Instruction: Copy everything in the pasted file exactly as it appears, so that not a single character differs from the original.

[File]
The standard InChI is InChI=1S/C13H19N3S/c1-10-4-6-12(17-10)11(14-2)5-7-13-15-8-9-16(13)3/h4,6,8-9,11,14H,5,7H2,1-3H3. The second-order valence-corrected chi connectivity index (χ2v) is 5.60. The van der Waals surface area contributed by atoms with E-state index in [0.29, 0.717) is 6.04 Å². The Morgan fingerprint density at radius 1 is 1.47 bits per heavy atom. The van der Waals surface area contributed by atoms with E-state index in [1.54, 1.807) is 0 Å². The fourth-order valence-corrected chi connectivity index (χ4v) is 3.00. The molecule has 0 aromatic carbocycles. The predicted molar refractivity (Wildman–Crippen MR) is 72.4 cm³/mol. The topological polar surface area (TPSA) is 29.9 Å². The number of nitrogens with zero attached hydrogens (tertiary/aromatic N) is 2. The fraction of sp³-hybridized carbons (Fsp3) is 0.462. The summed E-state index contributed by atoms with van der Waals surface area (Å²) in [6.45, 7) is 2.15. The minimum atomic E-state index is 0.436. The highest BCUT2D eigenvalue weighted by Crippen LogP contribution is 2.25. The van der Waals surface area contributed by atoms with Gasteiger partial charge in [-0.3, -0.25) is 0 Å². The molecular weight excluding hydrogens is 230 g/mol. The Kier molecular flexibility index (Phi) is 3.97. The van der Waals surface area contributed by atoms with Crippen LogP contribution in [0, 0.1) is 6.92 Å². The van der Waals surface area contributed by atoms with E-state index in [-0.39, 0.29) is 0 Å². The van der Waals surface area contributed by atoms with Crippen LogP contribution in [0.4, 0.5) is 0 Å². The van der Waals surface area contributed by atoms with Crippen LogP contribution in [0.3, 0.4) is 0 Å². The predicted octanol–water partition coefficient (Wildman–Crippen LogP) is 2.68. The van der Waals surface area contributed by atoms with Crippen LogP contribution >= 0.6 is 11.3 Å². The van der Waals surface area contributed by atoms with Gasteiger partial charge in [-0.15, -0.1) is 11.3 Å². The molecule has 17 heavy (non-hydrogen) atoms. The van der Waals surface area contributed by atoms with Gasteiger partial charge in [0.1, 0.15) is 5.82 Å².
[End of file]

The standard InChI is InChI=1S/C13H19N3S/c1-10-4-6-12(17-10)11(14-2)5-7-13-15-8-9-16(13)3/h4,6,8-9,11,14H,5,7H2,1-3H3. The second-order valence-corrected chi connectivity index (χ2v) is 5.60. The van der Waals surface area contributed by atoms with E-state index in [0.29, 0.717) is 6.04 Å². The Morgan fingerprint density at radius 1 is 1.47 bits per heavy atom. The van der Waals surface area contributed by atoms with E-state index in [1.54, 1.807) is 0 Å². The fourth-order valence-corrected chi connectivity index (χ4v) is 3.00. The molecule has 0 aromatic carbocycles. The predicted molar refractivity (Wildman–Crippen MR) is 72.4 cm³/mol. The topological polar surface area (TPSA) is 29.9 Å². The number of nitrogens with zero attached hydrogens (tertiary/aromatic N) is 2. The fraction of sp³-hybridized carbons (Fsp3) is 0.462. The summed E-state index contributed by atoms with van der Waals surface area (Å²) in [6.45, 7) is 2.15. The minimum atomic E-state index is 0.436. The highest BCUT2D eigenvalue weighted by Crippen LogP contribution is 2.25. The van der Waals surface area contributed by atoms with Gasteiger partial charge in [-0.3, -0.25) is 0 Å². The molecular weight excluding hydrogens is 230 g/mol. The Kier molecular flexibility index (Phi) is 3.97. The van der Waals surface area contributed by atoms with Crippen LogP contribution in [0, 0.1) is 6.92 Å². The van der Waals surface area contributed by atoms with E-state index in [-0.39, 0.29) is 0 Å². The van der Waals surface area contributed by atoms with Crippen LogP contribution in [0.4, 0.5) is 0 Å². The van der Waals surface area contributed by atoms with Crippen LogP contribution in [0.3, 0.4) is 0 Å². The predicted octanol–water partition coefficient (Wildman–Crippen LogP) is 2.68. The van der Waals surface area contributed by atoms with Crippen LogP contribution >= 0.6 is 11.3 Å². The van der Waals surface area contributed by atoms with Gasteiger partial charge in [-0.15, -0.1) is 11.3 Å². The molecule has 17 heavy (non-hydrogen) atoms. The van der Waals surface area contributed by atoms with Gasteiger partial charge in [0.1, 0.15) is 5.82 Å².